Monday, May 25, 2009

"I gave you my Son. Will you not give me yours?"

From a talk given by Elder Stephen Biddulph at BYU-H - July 2008:

In the spring of 1996, our son, Greg, returned from a mission in London South. Five of his best friends also returned at about the same time from their missions. They were choice young men who had lived righteous lives and had served their Lord faithfully. To celebrate the completion of their missions and their enduring friendship, five of them, including our son, spend a weekend at Bear Lake in Utah prior to going off to school. On their way home from Bear Lake, they were involved in a roll-over accident killing 3 of the boys and injuring two critically.

Sister Biddulph and I were in Los Angeles, California for business meetings when we received the news from our bishop in Utah. Ironically, the only two boys not clearly identified were our son, Greg, and his best friend, R.J. One of them was dead and the other near dead. The Highway Patrol had tentatively identified Greg as being deceased and R.J. critically injured. I could not hope for our son's life over that of R.J.'s because we loved R.J. like a son, and his parents were our close friends.

The two-hour flight back to Salt Lake City was reflective for both of us as we were each separately locked into our private thoughts and emotions as the jet engines pushed us toward whatever fate had dealt us. As it had been behind the sandbag wall in Vietnam, prayer came instinctively. I silently poured out my concerns to my Heavenly Father in prayer. But the Lord did not reveal to me whether our son was dead or alive. Rather, remarkable questions came to my mind in answer to my pleadings:

The first question that came was: "If I have taken your son, will you be angry with me?" I could not be angry with the Lord. I had promised to sacrifice all things. But Greg had been gone from us for 2 years and we looked to his future. We had so many hopes for him; for college, marriage, and children. Death took all of that away.

A second question came in response: "If your son is dead, as you say, do you believe that he will live again?" Yes. I knew that if he was dead that his spirit would live, and that he would be resurrected. I knew that as clearly as I had known I would live if the tank round had taken my life in Vietnam. But it was a hard thing to lose a child in death; perhaps more than I could bear.

A final question came: "I gave you my Son. Will you not give me yours?" And I knew that I would give to God whatever He asked, even my son. For I had made covenants to sacrifice and consecrate all to the Father, and Sister Biddulph and I had made the decision long before to always faithfully give to the Lord what He asked of us. "God so loved the world that he gave his Only Begotten Son, that whosoever would believe on him, the same would have eternal life." (John 3:16)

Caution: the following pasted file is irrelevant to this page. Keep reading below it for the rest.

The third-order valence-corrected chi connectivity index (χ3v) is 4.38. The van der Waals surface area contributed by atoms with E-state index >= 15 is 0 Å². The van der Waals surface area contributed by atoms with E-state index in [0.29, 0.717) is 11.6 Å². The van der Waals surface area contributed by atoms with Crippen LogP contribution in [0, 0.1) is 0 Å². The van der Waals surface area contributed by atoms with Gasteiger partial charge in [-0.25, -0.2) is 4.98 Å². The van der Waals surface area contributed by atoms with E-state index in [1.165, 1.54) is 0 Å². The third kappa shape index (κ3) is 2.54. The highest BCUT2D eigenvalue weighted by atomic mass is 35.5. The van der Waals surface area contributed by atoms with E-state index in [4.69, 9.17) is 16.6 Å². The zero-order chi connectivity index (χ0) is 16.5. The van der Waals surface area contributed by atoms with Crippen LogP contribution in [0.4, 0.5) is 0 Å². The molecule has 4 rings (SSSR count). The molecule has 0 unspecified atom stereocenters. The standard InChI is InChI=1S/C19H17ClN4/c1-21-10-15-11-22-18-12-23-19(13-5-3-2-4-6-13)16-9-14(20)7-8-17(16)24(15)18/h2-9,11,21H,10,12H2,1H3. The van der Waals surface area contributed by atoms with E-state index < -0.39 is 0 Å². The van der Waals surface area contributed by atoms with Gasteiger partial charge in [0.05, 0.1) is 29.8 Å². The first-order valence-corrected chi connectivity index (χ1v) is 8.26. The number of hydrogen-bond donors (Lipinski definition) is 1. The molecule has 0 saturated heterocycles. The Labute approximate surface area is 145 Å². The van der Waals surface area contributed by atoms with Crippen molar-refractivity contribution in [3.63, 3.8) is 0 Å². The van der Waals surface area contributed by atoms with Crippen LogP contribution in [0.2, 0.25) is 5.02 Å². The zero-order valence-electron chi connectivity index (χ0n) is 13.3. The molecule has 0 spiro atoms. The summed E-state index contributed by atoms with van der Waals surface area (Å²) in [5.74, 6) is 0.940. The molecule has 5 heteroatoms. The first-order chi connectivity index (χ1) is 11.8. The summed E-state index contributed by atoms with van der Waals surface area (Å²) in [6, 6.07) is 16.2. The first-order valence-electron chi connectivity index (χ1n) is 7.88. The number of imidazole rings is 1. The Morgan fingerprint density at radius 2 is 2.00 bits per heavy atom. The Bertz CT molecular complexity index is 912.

It was done then, I concluded. Greg was dead. Now, it was for us to willingly give him to the Lord. We decided that we would bury Greg in the East Lawn Cemetery on the east bench of the Wasatch Mountains in Provo, next to his grandfather. It was a beautiful, peaceful spot, overlooking Utah Valley and Utah Lake. We had two lots there, meant for Elaine and me. We had not anticipated its use for a child.

However, when we arrived in Salt Lake City we discovered that it was R.J. who had been killed and Greg was already undergoing 11 hours of surgery to try and save his life. One does not feel joy or relief in those circumstances, only a change of venue. We now focused our prayers for our son's survival and for the parents and families of the other boys who died or were injured.

The two surviving boys, Greg and Mike, were unconscious for days and while they slept, we attended funerals and buried their three best friends. When they awoke, everything in their lives had changed drastically. But neither of them ever questioned the Lord or became despondent. They accepted the accident with complete faith in the Resurrection, despite the deep, personal loss. God mercifully filled the void with eternal companions and children.

Elder Glenn Pace made this wise observation about the hard experiences of life: "Curse not the crucible into which you have been dipped. It is Divine and will ultimately sanctify you."

1 comment:

  1. Inspirational. Credit to the divine strength within us. I loved the part where he compared his instinctive reaction similar to being behind the sandbag in Vietnam. I have been behind my own sandbags a few times and relate to his description of instinctive. What a priviledge and blessing to have that.